Immediate past MASS Chairman and Branch Manager, True Solicitors
When I spoke at the MASS Conference about where the future lies with medical experts and the risk of unintended consequences I highlighted the fact that the pace of change is coming too fast, even for our area of law. I say this because since the Woolf reforms in the 90s, RTA law has faced nothing but change. In some ways that’s why this area appeals to me so much, but at the moment this is a step too far. We talk about ‘understanding the impact of the reforms already introduced’ but my worry is that nobody’s listening. Take LASPO and then post issue fixed fees last July, the change to medicals this October and the full impact just isn’t known, worse the information quantifying the impact is with insurers as they are a smaller number of organisations who pull this together, so it may never be truly known. The only definite is that there will be more change next year.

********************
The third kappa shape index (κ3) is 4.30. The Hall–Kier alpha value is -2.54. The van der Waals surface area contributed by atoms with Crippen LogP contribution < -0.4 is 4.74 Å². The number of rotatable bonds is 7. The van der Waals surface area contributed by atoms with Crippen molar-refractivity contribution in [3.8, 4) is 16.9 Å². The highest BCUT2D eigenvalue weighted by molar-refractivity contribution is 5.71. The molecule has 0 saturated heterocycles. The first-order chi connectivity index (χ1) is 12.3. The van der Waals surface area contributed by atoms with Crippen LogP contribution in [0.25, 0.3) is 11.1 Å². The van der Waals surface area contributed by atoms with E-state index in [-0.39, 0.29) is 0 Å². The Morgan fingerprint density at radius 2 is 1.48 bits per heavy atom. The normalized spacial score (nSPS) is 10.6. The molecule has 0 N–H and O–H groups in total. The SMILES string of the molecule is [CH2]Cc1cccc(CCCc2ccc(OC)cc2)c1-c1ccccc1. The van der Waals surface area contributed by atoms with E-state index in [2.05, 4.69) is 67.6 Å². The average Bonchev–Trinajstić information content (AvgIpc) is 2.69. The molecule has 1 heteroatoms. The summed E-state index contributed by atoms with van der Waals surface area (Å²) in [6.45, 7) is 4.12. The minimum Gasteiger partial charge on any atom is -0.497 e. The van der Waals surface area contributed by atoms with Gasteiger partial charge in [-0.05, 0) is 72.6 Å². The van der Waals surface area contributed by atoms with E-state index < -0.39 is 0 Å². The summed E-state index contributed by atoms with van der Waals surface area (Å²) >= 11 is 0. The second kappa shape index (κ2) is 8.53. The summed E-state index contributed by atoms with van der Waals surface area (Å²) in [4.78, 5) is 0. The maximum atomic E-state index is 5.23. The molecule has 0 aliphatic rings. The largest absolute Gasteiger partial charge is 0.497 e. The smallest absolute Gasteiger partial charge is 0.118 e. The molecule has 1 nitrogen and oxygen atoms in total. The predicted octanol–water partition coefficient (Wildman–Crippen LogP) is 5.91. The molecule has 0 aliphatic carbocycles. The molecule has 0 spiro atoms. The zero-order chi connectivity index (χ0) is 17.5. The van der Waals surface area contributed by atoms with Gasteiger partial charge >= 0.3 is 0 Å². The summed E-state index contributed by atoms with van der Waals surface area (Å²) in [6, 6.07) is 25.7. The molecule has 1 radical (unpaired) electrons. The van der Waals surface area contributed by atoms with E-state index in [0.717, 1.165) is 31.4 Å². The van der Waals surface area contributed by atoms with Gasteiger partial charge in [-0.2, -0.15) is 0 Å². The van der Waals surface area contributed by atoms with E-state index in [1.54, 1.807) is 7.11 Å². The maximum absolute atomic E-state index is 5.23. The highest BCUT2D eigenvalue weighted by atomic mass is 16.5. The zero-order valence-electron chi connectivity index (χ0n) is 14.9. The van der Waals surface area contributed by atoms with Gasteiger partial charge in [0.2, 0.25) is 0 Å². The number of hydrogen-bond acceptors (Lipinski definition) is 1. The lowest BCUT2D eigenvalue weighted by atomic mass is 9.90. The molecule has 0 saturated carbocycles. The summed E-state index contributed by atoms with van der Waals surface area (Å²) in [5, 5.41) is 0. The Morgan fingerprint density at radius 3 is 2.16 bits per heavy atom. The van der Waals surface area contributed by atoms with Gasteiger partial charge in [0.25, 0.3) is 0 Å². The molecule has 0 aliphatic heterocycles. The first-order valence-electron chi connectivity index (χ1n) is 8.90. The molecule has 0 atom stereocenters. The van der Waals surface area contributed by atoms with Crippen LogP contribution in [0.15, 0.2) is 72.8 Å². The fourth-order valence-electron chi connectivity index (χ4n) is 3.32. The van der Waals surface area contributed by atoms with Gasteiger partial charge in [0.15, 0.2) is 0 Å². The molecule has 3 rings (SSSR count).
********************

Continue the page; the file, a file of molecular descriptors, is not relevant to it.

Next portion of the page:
The main worry about all this change is how this will impact on innocent accident victims. Claimant fee earners will be hard pressed to get to grips with more rule change and the nuances this will have on their clients. For instance, when you’re provided with a random selection of medical experts then how will this impact a client who can only do evening appointments if the ‘random’ expert can’t meet this requirement? What happens if the client has English as an additional language and would rather speak to an expert who speaks Urdu? Explaining this, or just the selection process for an expert, is going to take a lot longer than previously and may well drive more firms away from acting in this sector as the costs are not going to be increasing to cover the additional work. This will be challenging to each and every law firm and will undoubtedly impact the very people who need help.